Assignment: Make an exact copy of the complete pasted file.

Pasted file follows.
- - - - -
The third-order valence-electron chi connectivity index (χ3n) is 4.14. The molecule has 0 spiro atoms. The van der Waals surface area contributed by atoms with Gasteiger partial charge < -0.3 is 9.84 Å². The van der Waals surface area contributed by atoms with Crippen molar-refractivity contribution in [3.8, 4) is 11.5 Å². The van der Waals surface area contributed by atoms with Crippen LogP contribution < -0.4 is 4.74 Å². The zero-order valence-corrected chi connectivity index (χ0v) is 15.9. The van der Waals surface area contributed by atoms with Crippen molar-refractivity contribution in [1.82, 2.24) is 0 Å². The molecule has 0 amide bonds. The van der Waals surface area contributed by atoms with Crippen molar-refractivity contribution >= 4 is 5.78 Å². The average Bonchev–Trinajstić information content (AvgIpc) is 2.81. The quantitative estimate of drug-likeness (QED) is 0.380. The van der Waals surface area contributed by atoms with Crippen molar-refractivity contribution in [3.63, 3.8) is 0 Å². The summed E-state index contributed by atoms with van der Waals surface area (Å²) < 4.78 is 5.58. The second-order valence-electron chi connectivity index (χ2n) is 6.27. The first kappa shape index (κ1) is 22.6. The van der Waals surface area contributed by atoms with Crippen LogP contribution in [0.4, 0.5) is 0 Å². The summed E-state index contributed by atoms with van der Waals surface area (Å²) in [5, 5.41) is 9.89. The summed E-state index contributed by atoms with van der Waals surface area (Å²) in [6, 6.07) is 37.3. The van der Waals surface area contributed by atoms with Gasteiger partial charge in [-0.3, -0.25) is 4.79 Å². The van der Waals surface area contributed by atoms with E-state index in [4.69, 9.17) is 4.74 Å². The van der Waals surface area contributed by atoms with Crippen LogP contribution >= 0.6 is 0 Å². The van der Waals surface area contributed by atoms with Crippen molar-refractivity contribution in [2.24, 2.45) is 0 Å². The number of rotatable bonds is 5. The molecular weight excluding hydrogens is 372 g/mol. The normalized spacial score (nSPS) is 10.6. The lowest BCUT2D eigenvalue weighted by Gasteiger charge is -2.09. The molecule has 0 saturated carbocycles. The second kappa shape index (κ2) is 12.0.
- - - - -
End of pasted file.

The third-order valence-electron chi connectivity index (χ3n) is 4.14. The molecule has 0 spiro atoms. The van der Waals surface area contributed by atoms with Gasteiger partial charge < -0.3 is 9.84 Å². The van der Waals surface area contributed by atoms with Crippen molar-refractivity contribution in [3.8, 4) is 11.5 Å². The van der Waals surface area contributed by atoms with Crippen LogP contribution < -0.4 is 4.74 Å². The zero-order valence-corrected chi connectivity index (χ0v) is 15.9. The van der Waals surface area contributed by atoms with Crippen molar-refractivity contribution in [1.82, 2.24) is 0 Å². The molecule has 0 amide bonds. The van der Waals surface area contributed by atoms with Crippen molar-refractivity contribution >= 4 is 5.78 Å². The average Bonchev–Trinajstić information content (AvgIpc) is 2.81. The quantitative estimate of drug-likeness (QED) is 0.380. The van der Waals surface area contributed by atoms with Crippen molar-refractivity contribution in [3.63, 3.8) is 0 Å². The summed E-state index contributed by atoms with van der Waals surface area (Å²) < 4.78 is 5.58. The second-order valence-electron chi connectivity index (χ2n) is 6.27. The first kappa shape index (κ1) is 22.6. The van der Waals surface area contributed by atoms with Crippen LogP contribution in [0.4, 0.5) is 0 Å². The summed E-state index contributed by atoms with van der Waals surface area (Å²) in [5, 5.41) is 9.89. The summed E-state index contributed by atoms with van der Waals surface area (Å²) in [6, 6.07) is 37.3. The van der Waals surface area contributed by atoms with Gasteiger partial charge in [-0.3, -0.25) is 4.79 Å². The van der Waals surface area contributed by atoms with E-state index in [4.69, 9.17) is 4.74 Å². The van der Waals surface area contributed by atoms with Crippen LogP contribution >= 0.6 is 0 Å². The van der Waals surface area contributed by atoms with Crippen molar-refractivity contribution in [2.24, 2.45) is 0 Å². The number of rotatable bonds is 5. The molecular weight excluding hydrogens is 372 g/mol. The normalized spacial score (nSPS) is 10.6. The lowest BCUT2D eigenvalue weighted by Gasteiger charge is -2.09. The molecule has 0 saturated carbocycles. The second kappa shape index (κ2) is 12.0.